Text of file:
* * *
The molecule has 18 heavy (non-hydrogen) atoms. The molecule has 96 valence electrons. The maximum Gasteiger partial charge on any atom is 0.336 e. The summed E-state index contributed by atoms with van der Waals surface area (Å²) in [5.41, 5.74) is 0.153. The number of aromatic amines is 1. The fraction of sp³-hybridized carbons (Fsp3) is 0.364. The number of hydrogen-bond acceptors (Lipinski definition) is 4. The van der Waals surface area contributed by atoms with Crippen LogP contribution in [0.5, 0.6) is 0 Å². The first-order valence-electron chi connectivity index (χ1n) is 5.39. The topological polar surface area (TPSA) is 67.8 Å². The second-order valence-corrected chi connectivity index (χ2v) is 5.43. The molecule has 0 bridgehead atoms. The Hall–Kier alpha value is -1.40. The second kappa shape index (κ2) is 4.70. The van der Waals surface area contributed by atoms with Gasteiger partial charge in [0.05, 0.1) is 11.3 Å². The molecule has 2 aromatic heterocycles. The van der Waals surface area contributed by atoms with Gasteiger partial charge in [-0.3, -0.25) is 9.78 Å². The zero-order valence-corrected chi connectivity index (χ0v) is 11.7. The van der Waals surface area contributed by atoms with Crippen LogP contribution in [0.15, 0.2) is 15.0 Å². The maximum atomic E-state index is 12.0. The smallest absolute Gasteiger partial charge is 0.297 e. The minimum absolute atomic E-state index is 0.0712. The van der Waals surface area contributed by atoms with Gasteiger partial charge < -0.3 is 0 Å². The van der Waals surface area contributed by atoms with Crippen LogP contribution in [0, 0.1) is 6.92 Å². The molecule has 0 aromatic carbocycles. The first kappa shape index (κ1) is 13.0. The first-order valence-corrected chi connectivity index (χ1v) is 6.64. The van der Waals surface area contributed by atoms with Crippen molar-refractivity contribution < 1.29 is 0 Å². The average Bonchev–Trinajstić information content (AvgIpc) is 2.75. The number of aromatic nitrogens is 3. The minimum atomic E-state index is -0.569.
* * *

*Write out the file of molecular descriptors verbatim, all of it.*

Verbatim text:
The molecule has 18 heavy (non-hydrogen) atoms. The molecule has 96 valence electrons. The maximum Gasteiger partial charge on any atom is 0.336 e. The summed E-state index contributed by atoms with van der Waals surface area (Å²) in [5.41, 5.74) is 0.153. The number of aromatic amines is 1. The fraction of sp³-hybridized carbons (Fsp3) is 0.364. The number of hydrogen-bond acceptors (Lipinski definition) is 4. The van der Waals surface area contributed by atoms with Crippen LogP contribution in [0.5, 0.6) is 0 Å². The first-order valence-electron chi connectivity index (χ1n) is 5.39. The topological polar surface area (TPSA) is 67.8 Å². The second-order valence-corrected chi connectivity index (χ2v) is 5.43. The molecule has 0 bridgehead atoms. The Hall–Kier alpha value is -1.40. The second kappa shape index (κ2) is 4.70. The van der Waals surface area contributed by atoms with Gasteiger partial charge in [0.05, 0.1) is 11.3 Å². The molecule has 2 aromatic heterocycles. The van der Waals surface area contributed by atoms with Gasteiger partial charge in [-0.3, -0.25) is 9.78 Å². The zero-order valence-corrected chi connectivity index (χ0v) is 11.7. The van der Waals surface area contributed by atoms with Crippen LogP contribution in [0.15, 0.2) is 15.0 Å². The maximum atomic E-state index is 12.0. The smallest absolute Gasteiger partial charge is 0.297 e. The minimum absolute atomic E-state index is 0.0712. The van der Waals surface area contributed by atoms with Gasteiger partial charge < -0.3 is 0 Å². The van der Waals surface area contributed by atoms with Crippen LogP contribution in [0, 0.1) is 6.92 Å². The molecule has 0 aromatic carbocycles. The first kappa shape index (κ1) is 13.0. The first-order valence-corrected chi connectivity index (χ1v) is 6.64. The van der Waals surface area contributed by atoms with Crippen molar-refractivity contribution < 1.29 is 0 Å². The average Bonchev–Trinajstić information content (AvgIpc) is 2.75. The number of aromatic nitrogens is 3. The minimum atomic E-state index is -0.569.